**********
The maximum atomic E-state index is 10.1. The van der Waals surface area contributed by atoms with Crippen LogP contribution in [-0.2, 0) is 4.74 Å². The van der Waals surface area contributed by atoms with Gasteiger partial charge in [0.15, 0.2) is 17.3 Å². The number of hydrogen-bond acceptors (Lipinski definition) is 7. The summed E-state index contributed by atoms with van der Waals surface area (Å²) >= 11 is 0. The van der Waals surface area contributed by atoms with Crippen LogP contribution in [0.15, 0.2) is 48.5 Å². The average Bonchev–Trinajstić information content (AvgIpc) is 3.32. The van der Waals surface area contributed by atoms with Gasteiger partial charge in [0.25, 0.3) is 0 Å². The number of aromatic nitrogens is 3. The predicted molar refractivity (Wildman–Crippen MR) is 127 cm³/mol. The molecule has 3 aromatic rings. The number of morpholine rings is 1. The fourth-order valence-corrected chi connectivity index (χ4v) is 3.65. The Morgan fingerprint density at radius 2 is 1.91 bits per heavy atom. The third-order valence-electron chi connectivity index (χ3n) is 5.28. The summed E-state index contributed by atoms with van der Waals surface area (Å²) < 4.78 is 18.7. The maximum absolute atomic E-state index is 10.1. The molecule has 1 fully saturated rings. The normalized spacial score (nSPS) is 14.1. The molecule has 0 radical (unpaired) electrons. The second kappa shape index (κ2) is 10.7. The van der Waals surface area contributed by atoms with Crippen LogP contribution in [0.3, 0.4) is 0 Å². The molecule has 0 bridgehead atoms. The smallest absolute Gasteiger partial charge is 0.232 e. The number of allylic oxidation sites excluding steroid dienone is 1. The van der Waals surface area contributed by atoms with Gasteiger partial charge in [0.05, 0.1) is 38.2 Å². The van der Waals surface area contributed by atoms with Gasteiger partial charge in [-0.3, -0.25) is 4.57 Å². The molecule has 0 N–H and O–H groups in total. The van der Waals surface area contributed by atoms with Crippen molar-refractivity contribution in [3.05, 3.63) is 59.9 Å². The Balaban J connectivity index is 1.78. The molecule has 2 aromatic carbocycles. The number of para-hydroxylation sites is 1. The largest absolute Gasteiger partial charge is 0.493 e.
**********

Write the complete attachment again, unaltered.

The maximum atomic E-state index is 10.1. The van der Waals surface area contributed by atoms with Crippen LogP contribution in [-0.2, 0) is 4.74 Å². The van der Waals surface area contributed by atoms with Gasteiger partial charge in [0.15, 0.2) is 17.3 Å². The number of hydrogen-bond acceptors (Lipinski definition) is 7. The summed E-state index contributed by atoms with van der Waals surface area (Å²) >= 11 is 0. The van der Waals surface area contributed by atoms with Crippen LogP contribution in [0.15, 0.2) is 48.5 Å². The average Bonchev–Trinajstić information content (AvgIpc) is 3.32. The van der Waals surface area contributed by atoms with Gasteiger partial charge in [0.25, 0.3) is 0 Å². The number of aromatic nitrogens is 3. The predicted molar refractivity (Wildman–Crippen MR) is 127 cm³/mol. The molecule has 3 aromatic rings. The number of morpholine rings is 1. The fourth-order valence-corrected chi connectivity index (χ4v) is 3.65. The Morgan fingerprint density at radius 2 is 1.91 bits per heavy atom. The third-order valence-electron chi connectivity index (χ3n) is 5.28. The summed E-state index contributed by atoms with van der Waals surface area (Å²) < 4.78 is 18.7. The maximum absolute atomic E-state index is 10.1. The molecule has 1 fully saturated rings. The normalized spacial score (nSPS) is 14.1. The molecule has 0 radical (unpaired) electrons. The second kappa shape index (κ2) is 10.7. The van der Waals surface area contributed by atoms with Crippen LogP contribution in [0.3, 0.4) is 0 Å². The molecule has 0 bridgehead atoms. The smallest absolute Gasteiger partial charge is 0.232 e. The number of allylic oxidation sites excluding steroid dienone is 1. The van der Waals surface area contributed by atoms with Gasteiger partial charge in [0.05, 0.1) is 38.2 Å². The van der Waals surface area contributed by atoms with Gasteiger partial charge in [-0.3, -0.25) is 4.57 Å². The molecule has 0 N–H and O–H groups in total. The van der Waals surface area contributed by atoms with Crippen molar-refractivity contribution in [3.05, 3.63) is 59.9 Å². The Balaban J connectivity index is 1.78. The molecule has 2 aromatic carbocycles. The number of para-hydroxylation sites is 1. The largest absolute Gasteiger partial charge is 0.493 e.